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Finding a Responsible Breeder

1823 Views 19 Replies 11 Participants Last post by  Boobookit
This is a wonderful article with tons of links to other great articles. A must-read for anyone searching for a puppy.
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Originally posted by Laceys mom@Aug 24 2005, 06:35 PM
Wish everyone who was getting a dog read about the type of dog they want to get.  I see so many people complain about how there dog acts...full of energy, too big,  or something.
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You bring up such a good point, Lacey's Mom. People fall in love with Maltese, but say they just want to get a pet so they get one from a pet store or BYB. What they don't realize is that if the breeder isn't breeding to the breed standard, not only can you end up with Maltese thatis phsically very different than the standard, but you may not get the typical Maltese personality either. How often do we see posting on these forums from frustrated owners who have hyper or aggressive Maltese when they expected a laid back little lap dog. In each and every case I have read, the puppy came from either a BYB or pet shop. I have never heard a complaint about disposition from anyone who got their puppy from a reputable breeder.

What I've learned from my experience with Lady is that it is much cheaper in the long run to save a bit longer and get a puppy from a reputable breeder than to get a "bargain" puppy who may need expensive surgeries or have big vet bills its entire life due to a genetic illness or need expensive training to correct inbred behavior or dispostion problems.
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For many of us, the first one is the learning experience and no matter how much we love them, it teaches us how important buying form a reputable breeder is the second time around.

When I adopted Lady, I knew she was originally from a pet store and really thought I was pretty educated about pet shop puppies. Since Lady was 4&1/2 already and had been healthy all her life, I had no idea that she would "fall apart" physically so late in life. In the first two years I had her, this "healthy" dog was dx first with epilepsy, then diabetes, then allergies, and severe inflamatory arthritis (so bad I had to walk her in a sling - she was unable to walk).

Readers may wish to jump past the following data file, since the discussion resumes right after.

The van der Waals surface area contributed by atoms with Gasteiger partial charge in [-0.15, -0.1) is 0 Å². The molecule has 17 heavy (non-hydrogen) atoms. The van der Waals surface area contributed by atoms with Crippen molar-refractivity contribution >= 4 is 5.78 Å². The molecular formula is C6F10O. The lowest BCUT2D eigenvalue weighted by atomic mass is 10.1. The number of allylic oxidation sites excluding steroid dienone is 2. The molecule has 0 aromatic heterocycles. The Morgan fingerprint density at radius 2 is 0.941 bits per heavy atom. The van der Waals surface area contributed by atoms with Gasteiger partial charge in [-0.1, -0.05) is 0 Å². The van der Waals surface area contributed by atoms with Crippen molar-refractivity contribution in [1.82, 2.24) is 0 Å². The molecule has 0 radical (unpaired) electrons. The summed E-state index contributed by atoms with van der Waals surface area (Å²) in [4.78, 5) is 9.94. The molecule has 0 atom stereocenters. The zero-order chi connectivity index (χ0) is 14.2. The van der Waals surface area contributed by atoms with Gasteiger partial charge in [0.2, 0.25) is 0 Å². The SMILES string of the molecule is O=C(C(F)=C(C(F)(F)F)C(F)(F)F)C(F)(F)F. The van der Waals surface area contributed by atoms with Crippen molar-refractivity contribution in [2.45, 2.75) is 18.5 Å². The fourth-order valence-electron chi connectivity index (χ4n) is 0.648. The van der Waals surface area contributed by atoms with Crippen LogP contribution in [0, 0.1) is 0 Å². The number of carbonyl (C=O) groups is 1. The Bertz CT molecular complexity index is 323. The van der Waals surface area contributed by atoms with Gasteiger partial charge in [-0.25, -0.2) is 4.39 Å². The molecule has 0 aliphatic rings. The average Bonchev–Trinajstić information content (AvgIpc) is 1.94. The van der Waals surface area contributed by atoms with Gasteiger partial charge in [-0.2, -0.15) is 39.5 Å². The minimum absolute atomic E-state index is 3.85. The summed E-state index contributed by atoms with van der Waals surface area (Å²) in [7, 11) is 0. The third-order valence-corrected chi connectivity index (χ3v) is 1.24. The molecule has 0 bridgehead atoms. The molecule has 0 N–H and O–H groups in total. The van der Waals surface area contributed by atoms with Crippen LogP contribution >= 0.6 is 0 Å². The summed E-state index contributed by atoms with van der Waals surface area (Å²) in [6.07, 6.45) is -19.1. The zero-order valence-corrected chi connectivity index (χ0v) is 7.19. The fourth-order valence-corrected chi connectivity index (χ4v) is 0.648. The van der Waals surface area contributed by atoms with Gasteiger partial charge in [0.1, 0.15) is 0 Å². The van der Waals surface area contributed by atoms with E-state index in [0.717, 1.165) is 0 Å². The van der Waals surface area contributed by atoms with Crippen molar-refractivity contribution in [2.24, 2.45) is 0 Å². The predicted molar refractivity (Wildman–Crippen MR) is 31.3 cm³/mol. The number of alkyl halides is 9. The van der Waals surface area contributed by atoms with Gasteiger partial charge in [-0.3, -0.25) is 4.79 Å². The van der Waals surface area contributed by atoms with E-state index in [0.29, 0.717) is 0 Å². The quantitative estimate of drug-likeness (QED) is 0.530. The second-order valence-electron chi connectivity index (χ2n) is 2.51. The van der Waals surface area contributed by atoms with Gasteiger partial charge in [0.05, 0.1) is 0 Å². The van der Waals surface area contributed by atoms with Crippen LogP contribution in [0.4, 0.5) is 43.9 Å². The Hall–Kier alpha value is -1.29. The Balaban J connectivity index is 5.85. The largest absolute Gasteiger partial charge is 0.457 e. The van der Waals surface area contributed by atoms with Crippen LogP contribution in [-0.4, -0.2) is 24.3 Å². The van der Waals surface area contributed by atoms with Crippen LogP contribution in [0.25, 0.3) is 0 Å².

Thanks to many, many medications and fantastic vets, she is doing amazingly well at nearly 11. She has surprised everyone. But with what I have spent on her, I could have easily bought a show puppy from one of the top breeders!

I sure did luck out on her personality, though. She has a perfect, laid back mellow disposition. My sister who manages a vet office always tells me about the "funny looking" Maltese they see with the nasty dispositions. She keeps saying it's hard to believe that they are even the same breed as Lady. They had one a lady brought in to be put to sleep. He had been through 3 owners, bit everyone and was so hyper he'd even attack the television! One of the vet techs adopted him and has done very, very well with him, but he's still more like a terrier than a Maltese my sister says.
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Originally posted by LucyLou@Aug 26 2005, 01:12 PM
I'm told that the puppymillers use a Westie or a Bichon to breed with a Maltese to get larger litters.  This could account for some of this disposition.
I, too, have a Westie who is a pet.  I dare anyone to say I'm mixing here though.  She has earned her championship, and, if I decide I want more show pups, I'll breed her to the male I co-own.  Otherwise, will just remain my pet.  She doesn't get around my male Maltese.
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I think Jennie Siliski was suspected of breeding her Maltese with Westies. A neighbor of mine bought a Maltese puppy awhile back that was supposed to be 5 pounds at most full grown. Well, this not-so-little guy was that at 4 months! I also noticed that when he was neutered and had his elizabethan collar on, with all his hair pulled back, he had a decidedly Westie look!

And I firmly believe that the "giant" Maltese (in the teens weight-wise) have Bichon in their background. You can even see it in their curlier coat. Not that Bichons and Westies aren't great dogs, but if you want a Maltese, you want the things that made you choose that breed.
I think a lot of breeders "play God". A dear friend of mine up in New York breeds Goldens on a very limited basis. They make people fill out a questionaire that makes a mortgage application look small, screen people like they were applying to join the FBI, then THEY chose the right puppy for that particular family based on it's personality (they do respect a gender request, though).

I think you are right to steer away from anyone hung up on the size. Someone here called that wanting "arm candy" recently and I thought that was such a good way to put it.
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